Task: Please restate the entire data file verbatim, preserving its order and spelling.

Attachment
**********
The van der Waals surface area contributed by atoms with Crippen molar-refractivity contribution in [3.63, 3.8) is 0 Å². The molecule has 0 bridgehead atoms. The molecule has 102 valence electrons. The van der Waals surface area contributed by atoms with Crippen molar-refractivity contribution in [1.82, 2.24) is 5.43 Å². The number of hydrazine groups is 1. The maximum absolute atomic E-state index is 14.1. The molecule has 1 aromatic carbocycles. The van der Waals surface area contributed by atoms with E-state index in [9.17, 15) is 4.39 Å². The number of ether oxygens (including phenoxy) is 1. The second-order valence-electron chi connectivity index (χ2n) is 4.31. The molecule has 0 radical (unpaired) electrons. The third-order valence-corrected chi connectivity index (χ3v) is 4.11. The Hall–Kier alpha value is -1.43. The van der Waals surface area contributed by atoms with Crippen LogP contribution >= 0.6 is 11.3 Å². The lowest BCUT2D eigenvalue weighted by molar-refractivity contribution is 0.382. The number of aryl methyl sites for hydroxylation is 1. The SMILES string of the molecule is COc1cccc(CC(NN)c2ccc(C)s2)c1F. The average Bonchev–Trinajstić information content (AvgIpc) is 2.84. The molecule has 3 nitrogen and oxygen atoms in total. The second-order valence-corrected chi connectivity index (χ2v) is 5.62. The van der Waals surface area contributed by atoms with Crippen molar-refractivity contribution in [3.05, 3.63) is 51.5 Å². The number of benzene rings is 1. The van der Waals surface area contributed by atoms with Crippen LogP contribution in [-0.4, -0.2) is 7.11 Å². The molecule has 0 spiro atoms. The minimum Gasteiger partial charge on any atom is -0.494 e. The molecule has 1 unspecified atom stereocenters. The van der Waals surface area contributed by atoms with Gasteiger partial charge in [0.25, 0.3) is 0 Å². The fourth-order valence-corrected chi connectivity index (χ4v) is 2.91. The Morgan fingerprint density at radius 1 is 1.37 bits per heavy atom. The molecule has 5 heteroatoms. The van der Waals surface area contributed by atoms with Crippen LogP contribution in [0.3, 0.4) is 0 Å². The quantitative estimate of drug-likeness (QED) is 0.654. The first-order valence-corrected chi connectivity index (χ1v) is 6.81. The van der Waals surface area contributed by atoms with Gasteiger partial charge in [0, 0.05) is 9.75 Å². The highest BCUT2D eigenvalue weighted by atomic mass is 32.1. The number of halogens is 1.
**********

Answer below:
The van der Waals surface area contributed by atoms with Crippen molar-refractivity contribution in [3.63, 3.8) is 0 Å². The molecule has 0 bridgehead atoms. The molecule has 102 valence electrons. The van der Waals surface area contributed by atoms with Crippen molar-refractivity contribution in [1.82, 2.24) is 5.43 Å². The number of hydrazine groups is 1. The maximum absolute atomic E-state index is 14.1. The molecule has 1 aromatic carbocycles. The van der Waals surface area contributed by atoms with E-state index in [9.17, 15) is 4.39 Å². The number of ether oxygens (including phenoxy) is 1. The second-order valence-electron chi connectivity index (χ2n) is 4.31. The molecule has 0 radical (unpaired) electrons. The third-order valence-corrected chi connectivity index (χ3v) is 4.11. The Hall–Kier alpha value is -1.43. The van der Waals surface area contributed by atoms with Crippen LogP contribution >= 0.6 is 11.3 Å². The lowest BCUT2D eigenvalue weighted by molar-refractivity contribution is 0.382. The number of aryl methyl sites for hydroxylation is 1. The SMILES string of the molecule is COc1cccc(CC(NN)c2ccc(C)s2)c1F. The average Bonchev–Trinajstić information content (AvgIpc) is 2.84. The molecule has 3 nitrogen and oxygen atoms in total. The second-order valence-corrected chi connectivity index (χ2v) is 5.62. The van der Waals surface area contributed by atoms with Crippen molar-refractivity contribution in [3.05, 3.63) is 51.5 Å². The number of benzene rings is 1. The van der Waals surface area contributed by atoms with Crippen LogP contribution in [-0.4, -0.2) is 7.11 Å². The molecule has 0 spiro atoms. The minimum Gasteiger partial charge on any atom is -0.494 e. The molecule has 1 unspecified atom stereocenters. The van der Waals surface area contributed by atoms with Gasteiger partial charge in [0.25, 0.3) is 0 Å². The fourth-order valence-corrected chi connectivity index (χ4v) is 2.91. The Morgan fingerprint density at radius 1 is 1.37 bits per heavy atom. The molecule has 5 heteroatoms. The van der Waals surface area contributed by atoms with Crippen LogP contribution in [0.3, 0.4) is 0 Å². The quantitative estimate of drug-likeness (QED) is 0.654. The first-order valence-corrected chi connectivity index (χ1v) is 6.81. The van der Waals surface area contributed by atoms with Gasteiger partial charge in [0, 0.05) is 9.75 Å². The highest BCUT2D eigenvalue weighted by atomic mass is 32.1. The number of halogens is 1.